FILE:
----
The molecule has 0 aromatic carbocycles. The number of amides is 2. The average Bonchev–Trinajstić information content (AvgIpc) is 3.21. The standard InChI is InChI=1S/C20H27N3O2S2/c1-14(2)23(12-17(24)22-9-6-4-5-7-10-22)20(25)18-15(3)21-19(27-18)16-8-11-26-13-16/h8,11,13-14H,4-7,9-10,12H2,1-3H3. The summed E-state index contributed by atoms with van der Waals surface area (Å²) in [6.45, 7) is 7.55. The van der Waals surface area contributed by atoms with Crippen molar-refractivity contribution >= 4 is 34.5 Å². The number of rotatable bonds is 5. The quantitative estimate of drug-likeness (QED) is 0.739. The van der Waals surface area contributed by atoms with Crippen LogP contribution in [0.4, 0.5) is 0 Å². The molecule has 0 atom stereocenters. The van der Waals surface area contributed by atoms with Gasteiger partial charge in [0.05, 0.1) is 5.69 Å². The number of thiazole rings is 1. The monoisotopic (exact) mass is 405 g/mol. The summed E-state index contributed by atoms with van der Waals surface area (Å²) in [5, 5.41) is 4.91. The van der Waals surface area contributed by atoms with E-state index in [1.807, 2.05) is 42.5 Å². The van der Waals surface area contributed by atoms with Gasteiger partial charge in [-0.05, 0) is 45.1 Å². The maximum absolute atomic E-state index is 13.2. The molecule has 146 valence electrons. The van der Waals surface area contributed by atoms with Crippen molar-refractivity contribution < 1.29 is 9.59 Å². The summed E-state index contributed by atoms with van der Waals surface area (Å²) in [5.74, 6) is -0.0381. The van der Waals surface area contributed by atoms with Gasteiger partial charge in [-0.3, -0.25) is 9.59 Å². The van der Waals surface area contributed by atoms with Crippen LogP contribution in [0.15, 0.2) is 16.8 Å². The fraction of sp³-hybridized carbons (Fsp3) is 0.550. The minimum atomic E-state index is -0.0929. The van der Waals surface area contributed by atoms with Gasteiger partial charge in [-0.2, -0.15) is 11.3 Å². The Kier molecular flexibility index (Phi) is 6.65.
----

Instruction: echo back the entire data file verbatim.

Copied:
The molecule has 0 aromatic carbocycles. The number of amides is 2. The average Bonchev–Trinajstić information content (AvgIpc) is 3.21. The standard InChI is InChI=1S/C20H27N3O2S2/c1-14(2)23(12-17(24)22-9-6-4-5-7-10-22)20(25)18-15(3)21-19(27-18)16-8-11-26-13-16/h8,11,13-14H,4-7,9-10,12H2,1-3H3. The summed E-state index contributed by atoms with van der Waals surface area (Å²) in [6.45, 7) is 7.55. The van der Waals surface area contributed by atoms with Crippen molar-refractivity contribution >= 4 is 34.5 Å². The number of rotatable bonds is 5. The quantitative estimate of drug-likeness (QED) is 0.739. The van der Waals surface area contributed by atoms with Crippen LogP contribution in [0.4, 0.5) is 0 Å². The molecule has 0 atom stereocenters. The van der Waals surface area contributed by atoms with Gasteiger partial charge in [0.05, 0.1) is 5.69 Å². The number of thiazole rings is 1. The monoisotopic (exact) mass is 405 g/mol. The summed E-state index contributed by atoms with van der Waals surface area (Å²) in [5, 5.41) is 4.91. The van der Waals surface area contributed by atoms with E-state index in [1.807, 2.05) is 42.5 Å². The van der Waals surface area contributed by atoms with Gasteiger partial charge in [-0.05, 0) is 45.1 Å². The maximum absolute atomic E-state index is 13.2. The molecule has 146 valence electrons. The van der Waals surface area contributed by atoms with Crippen molar-refractivity contribution < 1.29 is 9.59 Å². The summed E-state index contributed by atoms with van der Waals surface area (Å²) in [5.74, 6) is -0.0381. The van der Waals surface area contributed by atoms with Gasteiger partial charge in [-0.3, -0.25) is 9.59 Å². The van der Waals surface area contributed by atoms with Crippen LogP contribution in [0.15, 0.2) is 16.8 Å². The fraction of sp³-hybridized carbons (Fsp3) is 0.550. The minimum atomic E-state index is -0.0929. The van der Waals surface area contributed by atoms with Gasteiger partial charge in [-0.2, -0.15) is 11.3 Å². The Kier molecular flexibility index (Phi) is 6.65.